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Full text of "Expression Of The Emotions In Man And Animals"

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CHAP. VII.              OBLIQUE EYEBROWS.                      187

pressing grief; and yet it is a comparatively rare expres-
sion, and often overlooked. I believe the explanation is
not so difficult as it at first appears. Dr. Duchenne
gives a photograph of the young man before referred to,
who, when looking upwards at a strongly illuminated
surface, involuntarily contracted his grief-muscles in an
exaggerated manner. I had entirely forgotten this
photograph, when on a very bright day with the sun
behind me, I met, whilst on horseback, a girl whose eye-
brows, as she looked up at me, became extremely oblique,
with the proper furrows on her forehead. I have ob-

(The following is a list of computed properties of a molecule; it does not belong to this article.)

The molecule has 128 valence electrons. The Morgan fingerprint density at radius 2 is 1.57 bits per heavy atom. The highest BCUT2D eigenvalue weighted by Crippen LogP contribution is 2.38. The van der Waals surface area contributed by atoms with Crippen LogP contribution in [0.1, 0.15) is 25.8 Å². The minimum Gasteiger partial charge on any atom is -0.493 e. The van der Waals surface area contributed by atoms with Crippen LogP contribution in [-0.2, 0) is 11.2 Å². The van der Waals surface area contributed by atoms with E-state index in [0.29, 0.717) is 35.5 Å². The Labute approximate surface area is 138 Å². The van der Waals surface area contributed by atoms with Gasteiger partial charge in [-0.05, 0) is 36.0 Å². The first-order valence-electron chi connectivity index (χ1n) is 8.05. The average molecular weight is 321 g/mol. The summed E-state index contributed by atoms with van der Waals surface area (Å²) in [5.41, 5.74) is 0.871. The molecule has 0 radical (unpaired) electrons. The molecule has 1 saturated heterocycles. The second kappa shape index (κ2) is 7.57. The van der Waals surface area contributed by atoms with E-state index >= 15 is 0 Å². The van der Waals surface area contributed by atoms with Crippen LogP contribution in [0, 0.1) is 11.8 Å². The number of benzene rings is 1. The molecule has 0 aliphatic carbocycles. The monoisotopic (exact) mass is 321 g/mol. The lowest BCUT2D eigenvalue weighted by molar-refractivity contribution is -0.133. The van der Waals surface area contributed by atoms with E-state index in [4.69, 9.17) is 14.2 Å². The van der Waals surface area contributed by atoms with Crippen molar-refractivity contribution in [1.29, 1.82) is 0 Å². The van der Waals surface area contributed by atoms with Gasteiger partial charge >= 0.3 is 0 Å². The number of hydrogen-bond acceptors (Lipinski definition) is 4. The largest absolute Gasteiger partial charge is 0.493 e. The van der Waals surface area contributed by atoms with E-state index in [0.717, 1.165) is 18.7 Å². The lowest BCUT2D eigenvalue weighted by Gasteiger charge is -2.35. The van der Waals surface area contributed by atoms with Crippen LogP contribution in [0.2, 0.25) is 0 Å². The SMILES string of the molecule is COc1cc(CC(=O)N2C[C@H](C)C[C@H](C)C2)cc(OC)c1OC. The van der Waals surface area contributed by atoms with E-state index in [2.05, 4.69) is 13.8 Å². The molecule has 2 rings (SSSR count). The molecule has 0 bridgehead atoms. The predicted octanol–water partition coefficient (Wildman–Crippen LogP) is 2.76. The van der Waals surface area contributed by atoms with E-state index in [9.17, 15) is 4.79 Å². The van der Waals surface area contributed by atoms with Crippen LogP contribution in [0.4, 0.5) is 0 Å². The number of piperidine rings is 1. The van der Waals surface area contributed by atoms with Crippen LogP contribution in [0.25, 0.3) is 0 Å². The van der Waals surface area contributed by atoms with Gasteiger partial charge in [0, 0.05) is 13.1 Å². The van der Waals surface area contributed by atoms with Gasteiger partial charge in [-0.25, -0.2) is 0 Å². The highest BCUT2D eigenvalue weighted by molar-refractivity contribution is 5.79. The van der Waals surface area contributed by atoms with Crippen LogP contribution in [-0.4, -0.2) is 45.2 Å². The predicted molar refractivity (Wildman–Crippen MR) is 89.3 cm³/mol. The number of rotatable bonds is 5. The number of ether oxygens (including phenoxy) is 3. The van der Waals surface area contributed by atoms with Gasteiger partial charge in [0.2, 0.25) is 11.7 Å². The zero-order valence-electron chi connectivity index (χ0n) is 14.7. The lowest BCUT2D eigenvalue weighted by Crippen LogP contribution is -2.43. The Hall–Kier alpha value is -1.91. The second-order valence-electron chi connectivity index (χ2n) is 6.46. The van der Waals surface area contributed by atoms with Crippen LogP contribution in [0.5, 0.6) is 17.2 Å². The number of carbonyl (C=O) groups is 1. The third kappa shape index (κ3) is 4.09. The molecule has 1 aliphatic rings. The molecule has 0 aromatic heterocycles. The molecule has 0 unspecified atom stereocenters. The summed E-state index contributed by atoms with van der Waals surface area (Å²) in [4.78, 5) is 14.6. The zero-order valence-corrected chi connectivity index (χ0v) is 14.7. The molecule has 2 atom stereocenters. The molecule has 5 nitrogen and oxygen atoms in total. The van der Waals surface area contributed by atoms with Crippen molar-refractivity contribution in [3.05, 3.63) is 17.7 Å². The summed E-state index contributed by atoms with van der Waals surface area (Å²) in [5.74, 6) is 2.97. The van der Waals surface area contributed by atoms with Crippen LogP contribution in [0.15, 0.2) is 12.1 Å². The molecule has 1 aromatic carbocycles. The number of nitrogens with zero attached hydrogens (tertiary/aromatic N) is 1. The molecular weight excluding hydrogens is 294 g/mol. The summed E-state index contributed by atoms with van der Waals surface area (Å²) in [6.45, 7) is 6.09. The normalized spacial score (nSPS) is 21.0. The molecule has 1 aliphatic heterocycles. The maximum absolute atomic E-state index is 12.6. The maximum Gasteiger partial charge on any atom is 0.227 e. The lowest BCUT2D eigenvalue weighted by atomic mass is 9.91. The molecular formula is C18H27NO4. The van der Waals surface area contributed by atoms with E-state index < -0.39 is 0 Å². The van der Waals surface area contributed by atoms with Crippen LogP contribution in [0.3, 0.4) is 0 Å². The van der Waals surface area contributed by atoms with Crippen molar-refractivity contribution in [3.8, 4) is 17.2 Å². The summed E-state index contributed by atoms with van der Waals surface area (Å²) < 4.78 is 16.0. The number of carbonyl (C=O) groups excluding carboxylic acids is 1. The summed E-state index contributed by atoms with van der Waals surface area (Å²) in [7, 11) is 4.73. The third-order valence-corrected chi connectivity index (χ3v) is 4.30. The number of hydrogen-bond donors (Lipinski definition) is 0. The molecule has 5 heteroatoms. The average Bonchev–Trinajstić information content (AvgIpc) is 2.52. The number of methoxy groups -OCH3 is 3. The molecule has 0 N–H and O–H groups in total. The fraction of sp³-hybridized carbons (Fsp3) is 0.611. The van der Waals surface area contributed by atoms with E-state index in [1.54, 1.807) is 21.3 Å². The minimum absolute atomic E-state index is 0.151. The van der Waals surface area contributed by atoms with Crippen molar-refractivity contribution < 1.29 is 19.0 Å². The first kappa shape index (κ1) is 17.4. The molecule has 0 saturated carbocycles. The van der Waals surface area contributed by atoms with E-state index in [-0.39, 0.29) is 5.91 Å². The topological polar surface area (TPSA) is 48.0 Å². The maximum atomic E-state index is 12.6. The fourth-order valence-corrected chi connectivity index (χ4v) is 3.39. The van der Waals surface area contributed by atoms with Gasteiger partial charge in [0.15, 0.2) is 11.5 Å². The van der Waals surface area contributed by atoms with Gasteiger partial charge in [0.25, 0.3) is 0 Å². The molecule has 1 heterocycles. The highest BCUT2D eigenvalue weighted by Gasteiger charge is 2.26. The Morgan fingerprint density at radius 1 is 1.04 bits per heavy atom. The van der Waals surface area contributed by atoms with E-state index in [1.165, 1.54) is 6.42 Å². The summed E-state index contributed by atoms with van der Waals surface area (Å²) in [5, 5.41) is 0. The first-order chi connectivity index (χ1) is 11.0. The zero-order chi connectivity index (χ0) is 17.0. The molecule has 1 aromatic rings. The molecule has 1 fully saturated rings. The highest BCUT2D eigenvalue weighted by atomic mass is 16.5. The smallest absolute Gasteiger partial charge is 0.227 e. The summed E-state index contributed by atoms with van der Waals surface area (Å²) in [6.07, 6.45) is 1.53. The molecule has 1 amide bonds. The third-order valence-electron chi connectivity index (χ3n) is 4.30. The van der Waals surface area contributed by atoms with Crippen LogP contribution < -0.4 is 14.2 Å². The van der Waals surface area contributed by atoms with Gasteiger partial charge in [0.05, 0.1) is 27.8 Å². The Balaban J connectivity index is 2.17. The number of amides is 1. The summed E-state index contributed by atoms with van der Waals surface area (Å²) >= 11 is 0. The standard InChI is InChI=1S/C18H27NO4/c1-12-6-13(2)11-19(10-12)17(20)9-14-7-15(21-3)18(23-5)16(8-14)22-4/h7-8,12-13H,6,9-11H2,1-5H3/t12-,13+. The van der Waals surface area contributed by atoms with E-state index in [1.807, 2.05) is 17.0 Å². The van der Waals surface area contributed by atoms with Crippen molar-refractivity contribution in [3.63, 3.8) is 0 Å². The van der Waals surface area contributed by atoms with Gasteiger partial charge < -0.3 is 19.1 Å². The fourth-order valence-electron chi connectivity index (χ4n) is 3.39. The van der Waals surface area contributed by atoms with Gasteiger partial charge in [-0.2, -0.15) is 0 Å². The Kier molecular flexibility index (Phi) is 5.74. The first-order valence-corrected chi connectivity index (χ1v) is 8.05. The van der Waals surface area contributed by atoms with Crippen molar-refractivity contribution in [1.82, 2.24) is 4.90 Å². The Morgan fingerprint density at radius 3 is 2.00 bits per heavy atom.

served the same movement under similar circumstances
on several subsequent occasions. On my return home
I made three of my children, without giving them any
clue to my object, look as long and as attentively as they
could, at the summit of a tall tree standing against an
extremely bright sky. With all three, the orbicular,
corrugator, and pyramidal muscles were energetically
contracted, through reflex action, from the excitement
of the retina, so that their eyes might be protected from
the bright light. But they tried their utmost to look
upwards; and now a curious struggle, with spasmodic
twitchings, could be observed between the whole or only
the central portion of the frontal muscle, and the sev-
eral muscles which serve to lower the eyebrows and close
the eyelids. The involuntary contraction of the pyram-
idal caused the basal part of their noses to be trans-
versely and deeply wrinkled. In one of the three chil-
dren, the whole eyebrows were momentarily raised and
lowered by the alternate contraction of the whole frontal
muscle and of the muscles surrounding the eyes, so that
the whole breadth of the forehead was alternately wrin-
kled and smoothed. In the other two children the fore-
head became wrinkled in the middle part alone, rectan-
gular furrows being thus produced; and the eyebrows